IRS Overwhelmed by Tax Related Identity Theft


It’s nerve racking to realize that the IRS increasingly struggles to control taxpayer identity theft. Since 2008, the IRS has identified 470,000 incidents of identity theft affecting more than 390,000 taxpayers. “Victims of tax-related identity theft are the casualties of a system ill-equipped to deal with the growing proficiency and sophistication of today’s tax scam artists” said  Sen. Bill Nelson, who chairs the newly formed Subcommittee on Fiscal Responsibility and Economic Growth.

Identity theft harms innocent taxpayers through (1) employment and (2) refund fraud, according to the GAO. In refund fraud, an identity thief uses a taxpayer’s name and Social Security number to file for a tax refund, which the IRS discovers after the legitimate taxpayer files. In the meantime, the victim is out the money due her, causing Sharon Hawa of the Bronx, N.Y. to take on a second job. Ms. Hawa testified before the Subcommittee, describing how she had become an ID theft victim for the second time in three years (the first in 2009) after thieves twice filed tax returns in her name and received her tax refunds. Painstakingly proving her identity to the IRS, time after time over a 14-month period, was only a small part of the stress and utter frustration in the first fraud.  And  then, as if that trauma hadn’t sufficiently wreaked havoc in Ms. Hawa’s life, it happened a second time.

In employment fraud, an identity thief uses a taxpayer’s name and SSN to obtain a job. When the thief’s employer reports income to the IRS, the taxpayer appears to have unreported income on his or her return, leading to enforcement action. Think of your stress level when you open that envelope from the IRS demanding taxes for money you didn’t earn and don’t have!

The GAO states that the IRS’s ability to address identity theft issues is constrained by several factors, one being that privacy laws limit the sharing of ID theft information with other agencies. Another problem is the timing of fraud detection efforts; more than a year may have passed since the original fraud occurred.  The resources necessary to pursue the large volume of potential criminal refund and employment fraud cases are another constraint.

It’s imperative that we taxpayers take responsibility and implement the steps necessary to protect ourselves. There is very little that is more damaging and dangerous to your identity than losing your tax records. After all, tax records generally contain the most sensitive personally identifying information that you own, including Social Security Numbers (for you, your spouse and maybe even your kids), names, addresses, employers, net worth, etc. Because of this high concentration of sensitive data, tax time is like an all-you-can-eat buffet for identity thieves. Here are some of the dishes on which they greedily feed:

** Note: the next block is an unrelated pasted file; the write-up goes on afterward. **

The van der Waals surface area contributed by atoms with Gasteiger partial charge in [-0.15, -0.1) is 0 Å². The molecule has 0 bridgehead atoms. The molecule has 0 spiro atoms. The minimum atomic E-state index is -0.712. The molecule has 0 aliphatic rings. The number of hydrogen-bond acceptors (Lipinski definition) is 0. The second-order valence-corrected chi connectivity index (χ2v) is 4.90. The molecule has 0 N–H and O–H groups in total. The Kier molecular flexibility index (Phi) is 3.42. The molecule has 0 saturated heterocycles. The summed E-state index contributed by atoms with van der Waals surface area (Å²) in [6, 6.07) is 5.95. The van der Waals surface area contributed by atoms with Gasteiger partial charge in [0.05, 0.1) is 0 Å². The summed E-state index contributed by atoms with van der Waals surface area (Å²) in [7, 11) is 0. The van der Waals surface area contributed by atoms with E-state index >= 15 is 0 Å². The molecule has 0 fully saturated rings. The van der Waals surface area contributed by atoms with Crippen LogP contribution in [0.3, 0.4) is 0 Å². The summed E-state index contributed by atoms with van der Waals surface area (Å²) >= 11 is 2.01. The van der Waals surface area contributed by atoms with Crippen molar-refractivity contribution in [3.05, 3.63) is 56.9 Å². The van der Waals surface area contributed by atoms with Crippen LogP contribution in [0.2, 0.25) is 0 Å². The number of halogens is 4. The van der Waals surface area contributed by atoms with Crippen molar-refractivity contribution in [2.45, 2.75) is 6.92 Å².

• Tax documents exposed on your desk (home and work)
  • Private information that sits unprotected in your tax-preparer’s office
  • Improperly mailed, emailed and digitally transmitted or filed records
  • Photocopiers with hard drives that store a digital copy of your tax forms
  • Copies of sensitive documents that get thrown out without being shredded
  • Improperly stored and locked documents once your return is filed
  • Tax-time scams that take advantage of our propensity to do whatever the IRS says (even if it’s not really the IRS asking)
Your tax returns are the Holy Grail of identity theft because they contain virtually every piece of information a tax fraudster needs to BECOME you. But you don’t have to be a victim; you simply need to take responsibility for what is rightfully yours – your identity. has compiled a comprehensive list of tax time frauds, scams and prevention techniques.

John Sileo is an award-winning author and international speaker on the dark art of deception (identity theft, data privacy, social media manipulation) and its polar opposite, the powerful use of trust, to achieve success. He is CEO of The Sileo Group, which advises teams on how to multiply performance by building a culture of deep trust. His clients include the Department of Defense, Pfizer, the FDIC, and Homeland Security. Sample his Keynote Presentation (he shares how he lost $300,000, 2 years and his business to data breach) or watch him on Anderson Cooper, 60 Minutes or Fox Business. 1.800.258.8076.


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2 Responses to IRS Overwhelmed by Tax Related Identity Theft

  1. Cate Bransfield: April 30, 2014 at 1:34 pm

    Good article, but I was hoping for suggestion on how to obtain my refund. Have sent my affidavit and paper return, but cannot get answers from IRS on status of my return

  2. John Sileo, Identity Theft Speaker: April 30, 2014 at 3:06 pm

    Unfortunately I have heard of no way to find out what is going on with the IRS and refunds besides to wait it out. Not a very fun answer, but it’s honest.

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